MVF! MVF! MVF!
|What is now my biggest fish of any species (23lb) on a soft hackle!|
|John setting the hook on one of many (60ish?) he seduced with the soft-hackle|
I have been a little confused for quite some time about the soft-hackles the Columbia River carpers (I.E. Mr P's Carp Carrot, John Montana's Green Fly) espouse. I was confused about what feathers from a pheasant to use and what the point was. I have tied and fished a couple of what I thought were carp carrot-ish flies with hen-back or kneck and had success, but they did not bring anything new to the table in terms of presentation or action when compared to a Backstabber. With the proper hackle in place these flies are very sparse yet have an incredibly subtle and seductive action in the water that is totally unique. And deadly.
In terms of presentation, given the conditions we were mostly using it to coax passive cruising or sleeping carp by dropping it into or very slowly sweeping it through the field of vision mid-column. John uses it for tailing fish too when conditions permit, but because of the ever-present heavy flooded vegetation you really needed a fly that would work above bottom and this one sure did the trick. Several even rose up, followed and then gently sipped the fly as I slowly planed it upward past their head. "On the rise" represents a totally new presentation for me. I think John was probably surprised and slightly embarrassed when I started screaming like a pre-teen girl at a Justin Beiber concert the first time it happened.
This fly kicked so much butt on this trip that the first impulse was for it to go straight onto the favorites flies page, but I wanted to at least get one tight line in CO before I did. Mission accomplished. On Sunday morning I had three clear takes and hooked one - on the rise! I lost it, but who cares, it was on the stinkin rise!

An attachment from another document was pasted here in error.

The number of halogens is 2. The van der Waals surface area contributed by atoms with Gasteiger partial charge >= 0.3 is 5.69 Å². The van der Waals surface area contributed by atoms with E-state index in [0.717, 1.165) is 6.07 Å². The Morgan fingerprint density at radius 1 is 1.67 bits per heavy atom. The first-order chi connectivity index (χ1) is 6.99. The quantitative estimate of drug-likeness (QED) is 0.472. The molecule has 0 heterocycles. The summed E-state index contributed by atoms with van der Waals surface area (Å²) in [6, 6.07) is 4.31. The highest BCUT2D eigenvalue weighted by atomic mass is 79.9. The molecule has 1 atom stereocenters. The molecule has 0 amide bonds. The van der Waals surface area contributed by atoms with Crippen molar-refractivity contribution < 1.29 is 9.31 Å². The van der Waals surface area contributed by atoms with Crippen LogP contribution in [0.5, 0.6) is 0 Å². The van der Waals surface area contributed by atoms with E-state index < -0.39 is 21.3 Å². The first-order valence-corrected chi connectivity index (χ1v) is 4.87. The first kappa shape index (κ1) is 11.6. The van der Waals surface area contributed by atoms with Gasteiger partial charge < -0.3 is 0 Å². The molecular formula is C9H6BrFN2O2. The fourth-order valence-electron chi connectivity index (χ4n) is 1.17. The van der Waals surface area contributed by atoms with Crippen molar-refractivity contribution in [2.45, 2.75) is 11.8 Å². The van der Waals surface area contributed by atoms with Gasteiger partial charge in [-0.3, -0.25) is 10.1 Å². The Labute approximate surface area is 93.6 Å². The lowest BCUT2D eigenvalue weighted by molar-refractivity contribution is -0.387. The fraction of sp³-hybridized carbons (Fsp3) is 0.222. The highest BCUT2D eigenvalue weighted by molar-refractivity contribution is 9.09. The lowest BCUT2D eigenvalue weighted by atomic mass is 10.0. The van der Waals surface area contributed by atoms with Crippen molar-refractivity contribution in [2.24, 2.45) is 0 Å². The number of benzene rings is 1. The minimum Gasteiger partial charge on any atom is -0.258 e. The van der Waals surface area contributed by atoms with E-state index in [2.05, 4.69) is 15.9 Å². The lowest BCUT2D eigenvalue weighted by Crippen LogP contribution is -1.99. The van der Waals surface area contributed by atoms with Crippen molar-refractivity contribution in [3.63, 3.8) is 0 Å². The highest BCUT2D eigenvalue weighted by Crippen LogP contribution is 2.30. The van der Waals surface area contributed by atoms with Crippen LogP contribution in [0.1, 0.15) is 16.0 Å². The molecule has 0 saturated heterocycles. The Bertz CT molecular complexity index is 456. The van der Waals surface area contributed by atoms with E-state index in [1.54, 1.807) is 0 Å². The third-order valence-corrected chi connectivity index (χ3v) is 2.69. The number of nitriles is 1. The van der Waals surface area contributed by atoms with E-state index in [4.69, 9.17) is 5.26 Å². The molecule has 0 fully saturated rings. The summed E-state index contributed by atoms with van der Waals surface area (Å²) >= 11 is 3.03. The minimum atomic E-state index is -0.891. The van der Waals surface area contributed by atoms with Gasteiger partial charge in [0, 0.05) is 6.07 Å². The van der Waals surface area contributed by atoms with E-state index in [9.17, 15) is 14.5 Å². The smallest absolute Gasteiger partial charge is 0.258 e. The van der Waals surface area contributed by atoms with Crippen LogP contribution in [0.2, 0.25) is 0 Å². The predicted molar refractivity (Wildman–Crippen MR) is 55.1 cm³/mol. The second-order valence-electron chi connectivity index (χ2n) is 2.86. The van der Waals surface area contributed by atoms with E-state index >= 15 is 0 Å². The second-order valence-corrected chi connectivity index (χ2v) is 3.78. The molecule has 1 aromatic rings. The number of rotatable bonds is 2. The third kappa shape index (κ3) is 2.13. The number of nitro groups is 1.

Materials: Bear with me, but John varies the bead-size, body material and hackle color to match different situations.
Hook: Gamakatsu Size 6 Octapus
Weight: Varies. 5/32 to 3/16" brass or tungsten in black, silver or copper colors.
Body: Cactus Chenille or dubbed body in all the typical colors (olive, black, orange, rust etc). In the pictures I show a dubbing loop body with orange-ish dubbing to make it interesting, to mess with John who loves simplicity, and because that is what the one fly I caught 12 on had.
Hackle: Pheasant rump in all the typical colors (black, olive, yellow, rust, natural etc.). This can be hard to find, at least in CO fly shops. I had to order some and will just use natural (which seemed to work Sunday) until it gets in.
1) You want these feathers. Just one!
2) Feathers Prior To Prep.
3) Prepped Feathers.
4) Add bead, wrap hook.
5) Fill a dubbing loop.
I have over-filled this one to
make it easier to see
6) Spin dubbing loop.
7) Wind dubbing loop forward.
8) Brush dubbing out and back.
This fly came out a little bulkier than I wanted.
9) Add pheasant hackle.
10) Fold hackle.
11) Wind hackle and finish fly.